Employees may also have the right to a reasonable accommodation based on a disability, pregnancy-related disability, or sincerely held religious belief. A reasonable accommodation is any change to job duties or the work environment that enables a qualified employee or job applicant with a disability to perform the essential functions of the job or participate in the application process. Some examples of previously granted reasonable accommodations are listed below.
- absences from work
- change to a part-time or reduced schedule
- providing mobility or other assistance devices
- altering the workplace so that it is accessible to employees with disabilities
- job restructuring
Wage and Hour Violations
The federal and Massachusetts wage and hour laws dictate the timing, method and amount employees must be paid. They also define the time an employee can (and cannot) be required to work. If you have not been paid according the wage and hour laws, or as you had been promised by contract, you may have a legal recourse. Certain violations of the Massachusetts wage and hour laws may entitle you to treble damages.
Unemployment Insurance Benefits Appeals
The Department of Unemployment Assistance (DUA) administers the unemployment insurance benefits in Massachusetts. Unemployment insurance benefits provide temporary income assistance to Massachusetts workers who are unemployed through no fault of their own and who are able to work, available for work, and looking for a job. Once you have applied for unemployment insurance benefits, DUA will determine whether you are approved or disqualified for benefits. If you are found disqualified for benefits after adjudication, you only have 10 days to appeal the disqualification and request an appeal hearing. If you are denied after the appeal hearing, you can file a written appeal to the Board of Review. There is also a further level of appeal in District Court. Pomfred Law Offices, PLLC can represent you at each level of appeal.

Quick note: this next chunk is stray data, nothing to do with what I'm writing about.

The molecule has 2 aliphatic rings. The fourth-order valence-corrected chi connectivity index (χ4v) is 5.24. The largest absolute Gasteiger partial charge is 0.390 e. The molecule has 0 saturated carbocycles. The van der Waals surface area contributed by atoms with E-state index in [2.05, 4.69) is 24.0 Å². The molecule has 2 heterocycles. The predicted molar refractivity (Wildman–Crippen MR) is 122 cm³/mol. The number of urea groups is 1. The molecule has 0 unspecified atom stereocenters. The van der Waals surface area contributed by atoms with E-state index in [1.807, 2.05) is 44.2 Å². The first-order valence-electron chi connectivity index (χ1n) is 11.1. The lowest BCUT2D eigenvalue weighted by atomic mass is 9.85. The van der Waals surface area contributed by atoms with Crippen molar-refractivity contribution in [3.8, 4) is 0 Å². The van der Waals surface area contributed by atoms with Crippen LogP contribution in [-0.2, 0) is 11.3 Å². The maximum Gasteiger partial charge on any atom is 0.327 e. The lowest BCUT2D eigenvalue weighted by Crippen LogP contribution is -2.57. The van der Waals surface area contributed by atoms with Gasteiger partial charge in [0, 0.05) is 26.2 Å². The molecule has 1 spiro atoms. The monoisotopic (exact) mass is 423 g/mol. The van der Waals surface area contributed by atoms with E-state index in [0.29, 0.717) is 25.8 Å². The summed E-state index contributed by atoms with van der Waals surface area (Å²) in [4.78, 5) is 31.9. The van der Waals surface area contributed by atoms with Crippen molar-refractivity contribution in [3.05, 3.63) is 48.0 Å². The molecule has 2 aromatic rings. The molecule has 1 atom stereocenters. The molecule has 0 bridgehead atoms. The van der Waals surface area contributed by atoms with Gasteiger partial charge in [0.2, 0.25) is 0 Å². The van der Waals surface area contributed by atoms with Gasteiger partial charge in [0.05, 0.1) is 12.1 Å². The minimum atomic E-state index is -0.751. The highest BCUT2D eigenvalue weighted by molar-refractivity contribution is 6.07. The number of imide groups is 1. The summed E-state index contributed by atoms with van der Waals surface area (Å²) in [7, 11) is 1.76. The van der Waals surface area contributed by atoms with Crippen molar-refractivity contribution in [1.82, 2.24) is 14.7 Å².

Workers' Compensation Claims
If you are injured on the job, you may be eligible for Workers’ Compensation Insurance benefits. Workers’ Compensation Insurance benefits can cover lost wages (after the first five calendar days of total or partial disability), medical bills, prescriptions and copays, and the cost of travel to and from your doctor’s office. Once you notify your employer of a workplace injury, your employer is required to notify its Workers’ Compensation Insurance Company. It is against the law in Massachusetts for an employer to fail to carry Workers’ Compensation Insurance, to fail to report an injury to the insurance company, to discourage you from filing a claim, or to fire you because you have filed a Workers’ Compensation claim. Pomfred Law Offices, PLLC represents employees in Workers’ Compensation claims.
DISCLAIMER: The information you obtain at this site is not, nor is it intended to be, legal advice. You should consult an attorney for advice regarding your individual situation. Pomfred Law Offices, PLLC invites you to contact the office and welcomes your calls, letters and electronic mail. Contacting this office does not create an attorney-client relationship. The use of the Internet for communication with the law office or any individual member of the law office does not establish an attorney-client relationship. Please do not send any confidential or time-sensitive information to us until such time as an attorney-client relationship has been established.